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Pproving (g ° f)* = f* ° g* - is this correct?

  1. Jun 29, 2013 #1
    pproving (g ° f)* = f* ° g* -- is this correct?

    1. The problem statement, all variables and given/known data

    assume g: F→G is a linear map

    prove that (g ° f)* = f* ° g*

    My solution

    (g ° f)* = g* ° f* by the properties of associativity in linear maps.

    if we assume that g* ° f* = f* ° g* then g and f are inverse functions of each other.

    by the properties of linear maps the only way that g* ° f* = f* ° g* is if they are inverse functions.

    therefore (g ° f)* = f* ° g*

    is there anything wildly wrong with my reasoning?
     
  2. jcsd
  3. Jun 29, 2013 #2

    Dick

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    Certainly looks wildly wrong to me. Is '*' supposed to be a transpose or adjoint or what?
     
  4. Jun 29, 2013 #3
    i honestly don't know if you don't, i am writing the problem exactly as it appeared on the assignment.
     
  5. Jun 29, 2013 #4

    Dick

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    I don't have the rest of your course to look at. If they asked you to prove this then they certainly should have told you what '*' means. Look back. You'll need to use the definition.
     
  6. Jun 29, 2013 #5
    I got two definitions: one is "any value" as it appears in some summation problems, the other is a map from G the dual space. Which one should be there I would have no way of figuring out since I am not the math PhD. My prof seems to think we are telepathic.
     
  7. Jun 29, 2013 #6

    Dick

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    I don't either. It is a sloppy statement, I'll give you that. They said g:F->G but they didn't say anything about f. My mind reading says it's about dual spaces. It's basically the same as showing ##(AB)^T=B^TA^T## where T means transpose.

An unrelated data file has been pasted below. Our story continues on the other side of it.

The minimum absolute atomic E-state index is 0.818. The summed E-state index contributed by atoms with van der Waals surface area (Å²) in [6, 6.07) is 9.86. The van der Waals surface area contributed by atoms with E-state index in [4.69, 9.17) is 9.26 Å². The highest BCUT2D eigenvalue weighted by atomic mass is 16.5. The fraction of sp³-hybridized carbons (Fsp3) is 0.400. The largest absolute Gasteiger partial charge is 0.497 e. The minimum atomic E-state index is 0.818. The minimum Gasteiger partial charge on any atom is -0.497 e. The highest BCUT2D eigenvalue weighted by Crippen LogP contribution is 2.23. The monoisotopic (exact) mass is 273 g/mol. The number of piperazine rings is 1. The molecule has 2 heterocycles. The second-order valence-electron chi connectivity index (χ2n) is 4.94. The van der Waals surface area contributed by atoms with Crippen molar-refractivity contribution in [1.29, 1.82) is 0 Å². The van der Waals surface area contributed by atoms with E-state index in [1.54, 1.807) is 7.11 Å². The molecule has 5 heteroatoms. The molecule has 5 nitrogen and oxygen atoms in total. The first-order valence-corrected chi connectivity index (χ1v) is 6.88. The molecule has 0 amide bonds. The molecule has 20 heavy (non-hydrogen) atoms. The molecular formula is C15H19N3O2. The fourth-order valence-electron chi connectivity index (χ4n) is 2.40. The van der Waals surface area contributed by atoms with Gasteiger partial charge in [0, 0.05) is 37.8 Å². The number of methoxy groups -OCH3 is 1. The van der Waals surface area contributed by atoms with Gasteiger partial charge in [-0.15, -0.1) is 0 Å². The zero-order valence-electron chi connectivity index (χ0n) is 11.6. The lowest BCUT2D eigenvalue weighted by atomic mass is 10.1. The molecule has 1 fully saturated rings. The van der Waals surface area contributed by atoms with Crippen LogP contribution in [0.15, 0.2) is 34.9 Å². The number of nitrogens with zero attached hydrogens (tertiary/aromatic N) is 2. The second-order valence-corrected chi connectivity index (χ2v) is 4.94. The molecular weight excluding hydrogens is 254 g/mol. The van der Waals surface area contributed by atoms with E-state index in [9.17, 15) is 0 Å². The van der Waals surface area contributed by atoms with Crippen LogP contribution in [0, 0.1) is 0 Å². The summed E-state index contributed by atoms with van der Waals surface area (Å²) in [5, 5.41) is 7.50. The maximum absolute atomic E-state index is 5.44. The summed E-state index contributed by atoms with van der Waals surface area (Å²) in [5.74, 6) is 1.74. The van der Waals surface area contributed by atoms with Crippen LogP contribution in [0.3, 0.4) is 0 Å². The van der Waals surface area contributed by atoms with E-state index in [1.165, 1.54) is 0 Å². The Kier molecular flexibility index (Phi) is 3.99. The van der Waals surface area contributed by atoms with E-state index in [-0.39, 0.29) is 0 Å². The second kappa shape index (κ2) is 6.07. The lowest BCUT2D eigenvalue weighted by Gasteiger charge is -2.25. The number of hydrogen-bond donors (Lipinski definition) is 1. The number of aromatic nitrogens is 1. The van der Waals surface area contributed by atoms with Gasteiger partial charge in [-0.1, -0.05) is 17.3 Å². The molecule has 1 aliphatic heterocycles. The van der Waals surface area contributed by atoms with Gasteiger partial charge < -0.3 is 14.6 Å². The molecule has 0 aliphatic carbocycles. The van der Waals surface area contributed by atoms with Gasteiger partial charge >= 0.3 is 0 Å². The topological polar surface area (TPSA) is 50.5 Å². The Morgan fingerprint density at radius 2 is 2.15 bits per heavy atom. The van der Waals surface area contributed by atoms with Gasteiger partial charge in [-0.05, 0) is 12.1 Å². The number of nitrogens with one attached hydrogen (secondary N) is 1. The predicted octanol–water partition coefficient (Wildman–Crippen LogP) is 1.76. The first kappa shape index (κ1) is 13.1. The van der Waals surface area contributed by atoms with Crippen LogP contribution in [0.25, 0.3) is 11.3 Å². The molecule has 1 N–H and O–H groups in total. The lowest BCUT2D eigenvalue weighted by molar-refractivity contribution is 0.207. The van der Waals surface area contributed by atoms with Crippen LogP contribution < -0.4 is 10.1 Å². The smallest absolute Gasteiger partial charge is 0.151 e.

8. Jun 29, 2013 #7
    Well that helps, at least it tells me that I am approaching this the wrong way. I really wish there was a better method of teaching this stuff; we're using the Freidberg text but I don't find it all that helpful because (of course) my prof decides he wants to use a different notation. I tried using Linear Algebra Done Right but the people who wrote it have never heard of an index. I'm on a third text now hoping it will help.
     
  9. Jun 29, 2013 #8

    Dick

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    Try thinking of it in terms of matrix representation. If the matrix representation of g is G and the matrix representation of f is F, then matrix representation of (g ° f) is GF. Now try to figure out what '*' does to matrices. It's really a form of 'transpose'.
     
  10. Jun 30, 2013 #9
    Dick --
    OK, I went to the prof. He says "the *" is defined in the problem which was about as helpful as a bullet to the brain, which is what I am contemplating right about now.

    Here's the whole assignment problem:

    Let f: E --> F be a linear map. Let f* : HomK(F,K) --> HomK(E,K) denote the function such that f*(u) = u composed of f (I'm too tired right now to mess with itex).

    first he wants us to prove f* is a linear map. then the question I gave you.

    Frankly the way this is set up might as well be written in Madarin as far as I am concerned.
     
  11. Jun 30, 2013 #10

    Dick

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    It makes a lot more sense when you state the whole problem. I would do that in the future. Your first job is to figure out what all the maps are. Then it won't seem like Mandarin. ##Hom_K(F,K)## is the dual space of ##F##. Do you know what that is? Can you describe it in simple words?
     
  12. Jun 30, 2013 #11
    i know that a homomorphism is by definition a linear map, or at least that is the definition I found online. (neither of the three books I used -- Freidberg, Linear Algebra Done Right -- deigns to define it, though Schaum's seems to and says it is the space of all linear transformations). But no, the concept of a dual space is completely foreign to me right now.
     
  13. Jun 30, 2013 #12

    Dick

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    Well, time to start learning that foreign concept. You just said what it is. F* (the dual space to F) is the set of all linear maps from F to K. In fancier language, ##F^*=Hom_K(F,K)##. That is a vector space, right? Do you see why? Now to first part of the exercise is to show f* defines a linear map from G* to F*. Try it.
     
  14. Jun 30, 2013 #13
    ye, thanks a lot, rethinking it helped quite a bit.
     
  15. Jun 30, 2013 #14

    Dick

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    So the whole thing isn't that bad once you figure out what the parts are, right?
     
  16. Jun 30, 2013 #15
    yeah, I think I was just venting a bit too. I can't be the only one who feel the frustration.
     
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